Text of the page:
One effect of the 2013 bull market was that it left defined benefit corporate pensions in the best financial shape in years, but by the end of 2014 those gains had already started to decline with aggregate funding dropping nine percentage points, reports consulting firm Towers Watson.
“Despite a rising stock market in 2014, funding levels for employer-sponsored pension plans dropped back to what we experienced just after the financial crisis,” said Alan Glickstein, a senior retirement consultant at Towers Watson. “A one-time strengthening of mortality assumptions alone is responsible for about 40% of the increased deficit.”
Seth Klarman: Investors Always Need A Strategy To Guide Them
"Many investors lack a strategy that equips them to deal with a rise in volatility and declining markets," Seth Klarman told his audience in a speech at MIT in 2012. Q3 2020 hedge fund letters, conferences and more Klarman was talking about the benefits of having a strategy, such as value investing, to provide a Read More
Total funding deficit more than doubled in 2014
Towers Watson looked at data for the 411 companies in the Fortune 1000 that have U.S. tax-qualified defined benefit pension plans and a fiscal year that ends in December, and found that in absolute terms the aggregate funding deficit for those companies jumped from $162 billion at the end of 2013 to $343 billion at the end of 2014. Pension plan assets grew 3% last year, from $1.36 trillion to $1.4 trillion over the course of the year, which reflects 9% returns on underlying investments and $30 billion in contributions from corporate sponsors, 29% less than was contributed in 2013.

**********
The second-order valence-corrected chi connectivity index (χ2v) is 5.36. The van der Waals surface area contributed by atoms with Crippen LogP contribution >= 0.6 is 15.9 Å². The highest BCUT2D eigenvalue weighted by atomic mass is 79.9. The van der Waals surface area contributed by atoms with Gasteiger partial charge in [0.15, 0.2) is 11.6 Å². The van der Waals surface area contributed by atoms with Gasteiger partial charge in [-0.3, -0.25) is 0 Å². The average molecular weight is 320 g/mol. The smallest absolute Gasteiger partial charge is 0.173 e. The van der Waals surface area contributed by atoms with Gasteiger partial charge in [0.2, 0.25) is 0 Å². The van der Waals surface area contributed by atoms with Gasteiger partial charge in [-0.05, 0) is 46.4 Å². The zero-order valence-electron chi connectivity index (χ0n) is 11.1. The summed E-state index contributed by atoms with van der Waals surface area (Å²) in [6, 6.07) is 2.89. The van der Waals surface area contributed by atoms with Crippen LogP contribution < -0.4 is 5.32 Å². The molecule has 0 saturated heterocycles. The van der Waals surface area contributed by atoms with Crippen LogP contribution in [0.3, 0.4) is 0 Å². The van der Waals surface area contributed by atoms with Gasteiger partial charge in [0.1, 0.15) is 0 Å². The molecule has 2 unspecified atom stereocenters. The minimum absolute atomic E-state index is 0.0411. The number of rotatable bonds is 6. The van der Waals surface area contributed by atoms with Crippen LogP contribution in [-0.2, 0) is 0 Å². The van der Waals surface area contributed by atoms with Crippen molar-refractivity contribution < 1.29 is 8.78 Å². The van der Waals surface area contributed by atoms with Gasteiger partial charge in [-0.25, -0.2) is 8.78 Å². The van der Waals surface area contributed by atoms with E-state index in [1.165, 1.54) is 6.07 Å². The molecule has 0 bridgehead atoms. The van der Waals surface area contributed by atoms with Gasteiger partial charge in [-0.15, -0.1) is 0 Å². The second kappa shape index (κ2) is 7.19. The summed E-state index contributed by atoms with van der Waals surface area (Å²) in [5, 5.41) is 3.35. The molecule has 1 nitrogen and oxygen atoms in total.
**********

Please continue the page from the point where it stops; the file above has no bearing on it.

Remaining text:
DB pension funding: Two systemic factors behind the change
A big part of the change was simply updated mortality tables (since people are expected to live longer, DB pension plans will have to make more payments down the road), and Towers Watson consultant Dave Suchsland said that the Society of Actuaries’ study of mortality assumptions in pension plans was “the most significant pension event of the year.”
The other significant factor was that interest rates fell even further, which causes liabilities to go up because future liabilities aren’t discounted as heavily. Pension funds that followed liability-driven investment strategies fared better because the appreciation of their larger bond positions offset the increased liabilities caused by a falling discount rate. If the Fed does hike rates this year, as many expect, funding levels for DB pensions as a whole should go back up in response, though again LDI strategies will be less impacted. But if the bull market finally loses steam, even a more forgiving discount curve won’t be enough to bring funding levels back up.